As I mentioned above, tourism brings with it many benefits. It isn’t an all-good package though, and its wrapping is increasingly having questions asked about it. There are the obvious environmental repercussions of getting on a plane, that’s the clanger. It is far from the only one though. A simple example is the beach bar I’m writing this in, it is illegal—it shouldn’t be here. Nor, for that matter, should the 200+ room five-star hotel down the sand.

There’s plenty written on tourism’s social costs, from exploitation to bad behaviour. Yes, plenty of money comes in, but, in the video above, Head Chief of Badung Recency, I Made Badra, notes (at 9:28), only 40% actually stays in Indonesia. The other 60% sloshes straight back offshore. Or never comes in in the first place. That isn’t a great result, and it makes the costs all the costlier.

Backpackers come in all shapes and sizes, Bukit Sikunir, Dieng, Indonesia. Photo: Stuart McDonald

I read a paper the other day, about sustainable travel and backpackers. While the research was undertaken in Australia, the results would hold elsewhere. It found that backpackers do practice sustainable travel, but they do so by accident. In trying to save money, they share accommodation, eat local fare, and travel overland. These qualify as sustainable practices. Even if they’re doing these things by accident, the end result is still good.

As I’ve written before, Covid delivered a once in a lifetime opportunity to rethink behaviour. Not just for the industry, but tourists as well. On the corporate side not all are foot-dragging—see Intrepid and Patagonia for example. In the scheme of things though, they are but a drop in the ocean. I’m sure back when DDT was all the rage, there were some farmers who didn’t use it. It took the government to step in, to force compliance.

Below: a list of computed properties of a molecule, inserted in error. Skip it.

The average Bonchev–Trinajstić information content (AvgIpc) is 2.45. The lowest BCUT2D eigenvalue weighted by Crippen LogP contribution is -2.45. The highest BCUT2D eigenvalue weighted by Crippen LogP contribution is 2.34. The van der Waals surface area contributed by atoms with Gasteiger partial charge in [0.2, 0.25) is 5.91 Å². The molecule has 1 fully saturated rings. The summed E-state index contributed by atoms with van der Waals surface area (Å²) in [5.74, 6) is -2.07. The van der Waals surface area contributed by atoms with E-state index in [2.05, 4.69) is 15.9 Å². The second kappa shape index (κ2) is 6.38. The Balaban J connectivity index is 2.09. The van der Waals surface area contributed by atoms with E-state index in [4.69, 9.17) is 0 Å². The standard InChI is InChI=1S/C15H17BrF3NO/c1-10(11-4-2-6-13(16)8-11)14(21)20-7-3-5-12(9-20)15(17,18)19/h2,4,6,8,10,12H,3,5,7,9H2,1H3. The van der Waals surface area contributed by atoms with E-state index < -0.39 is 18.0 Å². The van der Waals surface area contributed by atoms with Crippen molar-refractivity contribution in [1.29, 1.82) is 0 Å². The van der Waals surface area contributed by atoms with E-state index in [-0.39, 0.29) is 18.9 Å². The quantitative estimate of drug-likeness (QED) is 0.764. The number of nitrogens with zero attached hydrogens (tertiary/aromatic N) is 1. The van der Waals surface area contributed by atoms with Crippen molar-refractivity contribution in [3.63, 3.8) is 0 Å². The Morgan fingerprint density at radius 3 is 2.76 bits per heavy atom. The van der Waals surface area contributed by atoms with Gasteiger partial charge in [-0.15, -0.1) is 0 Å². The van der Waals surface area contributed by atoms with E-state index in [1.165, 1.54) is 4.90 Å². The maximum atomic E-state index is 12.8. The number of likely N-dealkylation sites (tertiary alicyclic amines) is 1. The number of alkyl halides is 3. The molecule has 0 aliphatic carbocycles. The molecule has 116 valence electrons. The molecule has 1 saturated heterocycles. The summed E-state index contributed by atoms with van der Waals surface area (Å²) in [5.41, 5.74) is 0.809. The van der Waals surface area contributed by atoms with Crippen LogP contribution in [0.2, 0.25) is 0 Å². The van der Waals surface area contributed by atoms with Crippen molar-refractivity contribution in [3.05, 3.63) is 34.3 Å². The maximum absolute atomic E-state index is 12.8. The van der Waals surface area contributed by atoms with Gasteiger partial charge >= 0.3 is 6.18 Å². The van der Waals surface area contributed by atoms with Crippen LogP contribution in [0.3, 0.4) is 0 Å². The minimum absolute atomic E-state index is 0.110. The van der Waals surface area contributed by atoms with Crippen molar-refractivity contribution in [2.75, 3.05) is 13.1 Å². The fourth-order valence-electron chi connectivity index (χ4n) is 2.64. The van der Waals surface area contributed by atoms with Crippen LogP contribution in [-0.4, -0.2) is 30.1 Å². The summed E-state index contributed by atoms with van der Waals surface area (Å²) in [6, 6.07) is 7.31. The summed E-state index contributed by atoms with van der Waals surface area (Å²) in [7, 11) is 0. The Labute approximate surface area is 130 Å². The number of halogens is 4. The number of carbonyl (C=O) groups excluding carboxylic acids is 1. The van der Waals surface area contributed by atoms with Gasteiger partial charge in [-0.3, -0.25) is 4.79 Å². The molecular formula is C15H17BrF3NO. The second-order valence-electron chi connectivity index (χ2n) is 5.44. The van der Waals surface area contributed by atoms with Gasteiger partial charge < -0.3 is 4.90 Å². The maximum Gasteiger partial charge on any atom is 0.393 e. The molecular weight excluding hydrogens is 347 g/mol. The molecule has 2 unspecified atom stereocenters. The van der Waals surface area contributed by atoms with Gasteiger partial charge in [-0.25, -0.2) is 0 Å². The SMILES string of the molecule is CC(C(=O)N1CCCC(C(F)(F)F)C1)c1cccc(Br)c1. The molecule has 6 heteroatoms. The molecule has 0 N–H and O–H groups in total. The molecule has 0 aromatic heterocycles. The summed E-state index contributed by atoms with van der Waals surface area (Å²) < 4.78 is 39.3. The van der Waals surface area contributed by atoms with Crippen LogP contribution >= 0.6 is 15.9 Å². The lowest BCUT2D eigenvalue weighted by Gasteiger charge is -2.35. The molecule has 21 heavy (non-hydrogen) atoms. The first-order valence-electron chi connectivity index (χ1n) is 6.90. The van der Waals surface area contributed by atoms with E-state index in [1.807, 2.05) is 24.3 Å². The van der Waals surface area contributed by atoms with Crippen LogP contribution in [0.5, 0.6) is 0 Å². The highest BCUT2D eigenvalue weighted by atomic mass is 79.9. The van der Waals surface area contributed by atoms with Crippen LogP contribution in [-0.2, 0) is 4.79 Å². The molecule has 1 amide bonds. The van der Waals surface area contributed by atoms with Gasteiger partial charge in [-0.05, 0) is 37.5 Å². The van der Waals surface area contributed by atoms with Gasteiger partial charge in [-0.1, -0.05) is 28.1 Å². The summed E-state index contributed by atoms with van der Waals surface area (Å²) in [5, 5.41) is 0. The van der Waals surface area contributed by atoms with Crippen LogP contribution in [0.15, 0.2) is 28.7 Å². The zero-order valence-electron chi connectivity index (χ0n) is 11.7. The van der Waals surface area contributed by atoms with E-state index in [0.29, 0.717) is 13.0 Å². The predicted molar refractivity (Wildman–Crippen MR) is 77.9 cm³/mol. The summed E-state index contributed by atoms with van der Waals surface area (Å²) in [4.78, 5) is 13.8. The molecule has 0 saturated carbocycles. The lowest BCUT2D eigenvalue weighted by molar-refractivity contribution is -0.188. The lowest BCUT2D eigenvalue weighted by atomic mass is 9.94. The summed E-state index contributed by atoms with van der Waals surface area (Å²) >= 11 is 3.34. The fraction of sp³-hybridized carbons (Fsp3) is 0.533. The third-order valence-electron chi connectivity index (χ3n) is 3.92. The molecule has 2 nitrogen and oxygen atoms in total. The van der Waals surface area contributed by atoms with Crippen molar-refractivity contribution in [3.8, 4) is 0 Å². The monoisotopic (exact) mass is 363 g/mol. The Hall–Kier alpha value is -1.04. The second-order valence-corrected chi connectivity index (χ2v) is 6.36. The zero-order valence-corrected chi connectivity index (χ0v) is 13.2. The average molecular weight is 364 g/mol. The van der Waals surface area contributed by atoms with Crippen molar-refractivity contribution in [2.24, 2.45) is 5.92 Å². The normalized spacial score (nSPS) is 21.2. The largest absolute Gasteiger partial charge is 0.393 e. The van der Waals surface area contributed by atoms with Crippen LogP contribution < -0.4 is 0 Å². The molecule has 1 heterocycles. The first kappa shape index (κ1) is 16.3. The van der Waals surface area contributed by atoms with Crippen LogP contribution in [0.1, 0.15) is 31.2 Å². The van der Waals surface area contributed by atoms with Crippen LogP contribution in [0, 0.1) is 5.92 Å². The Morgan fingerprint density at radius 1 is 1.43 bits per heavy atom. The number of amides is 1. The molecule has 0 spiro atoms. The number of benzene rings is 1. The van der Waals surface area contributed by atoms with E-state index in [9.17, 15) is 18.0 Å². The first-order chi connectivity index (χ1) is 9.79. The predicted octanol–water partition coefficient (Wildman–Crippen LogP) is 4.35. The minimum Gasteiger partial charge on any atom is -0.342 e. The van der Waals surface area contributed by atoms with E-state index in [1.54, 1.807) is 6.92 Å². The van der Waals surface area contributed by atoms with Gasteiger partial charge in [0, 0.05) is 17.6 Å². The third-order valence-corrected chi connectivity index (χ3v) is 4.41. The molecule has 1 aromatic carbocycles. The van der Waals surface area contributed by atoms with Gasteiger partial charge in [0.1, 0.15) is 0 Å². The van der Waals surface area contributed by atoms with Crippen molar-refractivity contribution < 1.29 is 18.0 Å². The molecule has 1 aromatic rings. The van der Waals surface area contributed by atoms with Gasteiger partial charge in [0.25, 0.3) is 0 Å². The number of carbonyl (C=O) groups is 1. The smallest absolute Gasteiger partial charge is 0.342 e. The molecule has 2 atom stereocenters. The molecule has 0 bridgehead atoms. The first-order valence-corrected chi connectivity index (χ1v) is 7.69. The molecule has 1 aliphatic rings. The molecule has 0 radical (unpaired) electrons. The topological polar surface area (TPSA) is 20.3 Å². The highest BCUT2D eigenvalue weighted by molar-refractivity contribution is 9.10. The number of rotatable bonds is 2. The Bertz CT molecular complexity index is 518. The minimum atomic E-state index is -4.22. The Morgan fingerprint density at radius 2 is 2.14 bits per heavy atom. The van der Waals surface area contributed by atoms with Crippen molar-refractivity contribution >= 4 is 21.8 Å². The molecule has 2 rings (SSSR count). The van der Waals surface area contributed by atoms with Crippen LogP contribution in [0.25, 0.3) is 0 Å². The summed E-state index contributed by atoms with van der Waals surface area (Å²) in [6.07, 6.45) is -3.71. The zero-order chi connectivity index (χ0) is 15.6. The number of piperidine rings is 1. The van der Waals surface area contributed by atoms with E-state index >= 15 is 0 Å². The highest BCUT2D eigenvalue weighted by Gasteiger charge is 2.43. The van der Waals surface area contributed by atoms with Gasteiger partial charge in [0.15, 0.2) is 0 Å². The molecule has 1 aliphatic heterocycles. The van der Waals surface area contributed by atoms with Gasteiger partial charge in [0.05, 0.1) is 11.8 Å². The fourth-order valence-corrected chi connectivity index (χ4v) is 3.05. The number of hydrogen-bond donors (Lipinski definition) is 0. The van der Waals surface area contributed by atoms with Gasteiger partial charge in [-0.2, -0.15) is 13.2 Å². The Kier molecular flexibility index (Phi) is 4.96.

Look at the airlines—I’ve written before about some approaches with this mob. They’re the great environmental vandals of the tourism industry, yet can’t wait to get back to 2019’s madness. My wish-list has the 2020s being to the tourism industry as the 1970s were to the chemical industry. If they won’t reform, legislate their bad behaviour out of existence.

Fewer tourists like this dude please, Kawah Sikidang, Dieng, Indonesia. Photo: Sally Arnold.

While I’m at it, another off my wish-list. The media would do well to stop treating the tourism industry with the touchy-feely gloves it does today. Write about them like they’re the coal industry, please.

There is a need for what I’m calling a Great Adjustment. Destinations need to consider where they are heading in the long term. Thailand’s Andaman Coast is looking at a shoreline retreat of 24 to 38 metres by 2080. Sixty years sounds like a long time, but it isn’t, and to avoid what is looking inevitable, work needs to start. Yesterday.

Avoid these two as well. Photo: Sally Arnold.

This isn’t an argument for targeting big spenders (see “Quality Tourists” blah blah). Rather it is a call for targeting visitors who will minimise the “costs” side of the tourism calculus. By and large, these people are not the big spenders.

I’d suggest if there’s one tourist group already doing this by accident, then start with them.

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The Couchfish podcast. Following a day by day itinerary through Southeast Asia—for all those people stranded on their couch.